How tax evasion stole trillions from public services

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A loss of trillions of dollars in public money came to light this spring through the biggest leak of insider information in history—a leak known as the Panama Papers.

Investigative journalist Martha Hamilton (pictured below) reviewed for delegates at the AFT Public Employees Jim McGarvey Breakfast how prominent figures in dozens of countries hired a company in Panama to manage secret bank accounts throughout the world, including U.S. banks in Delaware, Nevada and Wyoming.

Martha Hamilton

"The privileged class will hide their money," Hamilton warned—money that should be going to build and maintain schools and bridges, and to fund vital services.

The first wave of revelations by the International Consortium of Investigative Journalists brought an enormous outcry in Iceland, where leaders were forced to resign. China simply banned reporting on the Panama Papers. Cronies of Vladimir Putin are implicated, as are public officials in Iran. And "the impact will continue because we're still going through the files," said Hamilton, whose parents were both staunch unionists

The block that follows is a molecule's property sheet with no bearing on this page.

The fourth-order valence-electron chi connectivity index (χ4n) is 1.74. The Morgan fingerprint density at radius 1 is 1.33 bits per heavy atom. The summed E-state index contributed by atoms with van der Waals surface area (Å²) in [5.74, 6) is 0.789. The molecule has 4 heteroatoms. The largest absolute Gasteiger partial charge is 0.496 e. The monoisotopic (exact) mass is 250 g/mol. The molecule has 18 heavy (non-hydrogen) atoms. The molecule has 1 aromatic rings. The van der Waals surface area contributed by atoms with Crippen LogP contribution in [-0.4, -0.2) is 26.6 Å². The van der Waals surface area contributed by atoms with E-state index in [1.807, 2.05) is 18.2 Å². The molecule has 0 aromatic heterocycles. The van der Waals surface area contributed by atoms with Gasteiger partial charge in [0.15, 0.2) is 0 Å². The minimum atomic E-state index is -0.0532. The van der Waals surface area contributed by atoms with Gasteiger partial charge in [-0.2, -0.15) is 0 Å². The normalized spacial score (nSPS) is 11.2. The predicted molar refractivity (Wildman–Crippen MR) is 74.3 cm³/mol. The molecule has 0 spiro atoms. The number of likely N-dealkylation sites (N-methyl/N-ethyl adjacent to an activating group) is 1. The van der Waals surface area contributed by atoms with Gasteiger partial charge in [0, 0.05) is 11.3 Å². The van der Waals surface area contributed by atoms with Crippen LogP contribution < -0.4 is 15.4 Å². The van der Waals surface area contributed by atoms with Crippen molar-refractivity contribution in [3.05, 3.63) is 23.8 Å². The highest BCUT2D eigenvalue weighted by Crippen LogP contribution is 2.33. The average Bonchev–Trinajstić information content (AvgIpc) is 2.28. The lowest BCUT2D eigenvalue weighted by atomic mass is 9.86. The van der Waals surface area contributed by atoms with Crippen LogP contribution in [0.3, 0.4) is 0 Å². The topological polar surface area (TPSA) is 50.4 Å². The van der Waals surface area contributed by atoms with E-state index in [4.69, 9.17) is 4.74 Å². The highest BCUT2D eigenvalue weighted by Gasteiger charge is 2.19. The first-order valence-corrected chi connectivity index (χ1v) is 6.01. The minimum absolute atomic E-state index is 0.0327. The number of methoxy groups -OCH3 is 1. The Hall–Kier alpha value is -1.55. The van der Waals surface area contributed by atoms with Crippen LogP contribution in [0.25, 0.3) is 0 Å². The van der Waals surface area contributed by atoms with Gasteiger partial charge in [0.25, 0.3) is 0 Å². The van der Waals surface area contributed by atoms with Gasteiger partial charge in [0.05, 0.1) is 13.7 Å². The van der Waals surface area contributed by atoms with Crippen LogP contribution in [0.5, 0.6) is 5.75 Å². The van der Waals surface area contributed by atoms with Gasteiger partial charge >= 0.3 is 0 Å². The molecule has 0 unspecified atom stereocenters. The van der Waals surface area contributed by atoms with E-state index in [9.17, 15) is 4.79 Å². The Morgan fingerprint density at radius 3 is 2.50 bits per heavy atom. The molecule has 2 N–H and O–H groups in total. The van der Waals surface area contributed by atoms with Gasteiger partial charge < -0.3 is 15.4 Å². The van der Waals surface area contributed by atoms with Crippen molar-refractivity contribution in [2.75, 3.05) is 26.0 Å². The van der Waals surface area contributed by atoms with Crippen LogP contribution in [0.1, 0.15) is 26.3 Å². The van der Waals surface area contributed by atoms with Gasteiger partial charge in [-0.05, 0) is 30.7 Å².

Why are these crimes matters of social justice? Because the money did not belong to the people who hid it, Hamilton said. It belongs to all of us. The enormous levels of crime—including tax evasion, financial swindles, drug and arms trafficking, even pedophilia—are estimated to cost between $7 trillion and $21 trillion, "money that could have been put to better use than yachts."

People tend to think of financial fraud as a victimless crime. "But it's not," Hamilton said. "It's money taken away from public services. That's why it's important to pull back the veil on tax evasion." She urged AFT activists to help spread awareness of the Panama Papers and increase pressure on our elected officials to close tax loopholes.

[Annette Licitra/photo by Michael Campbell]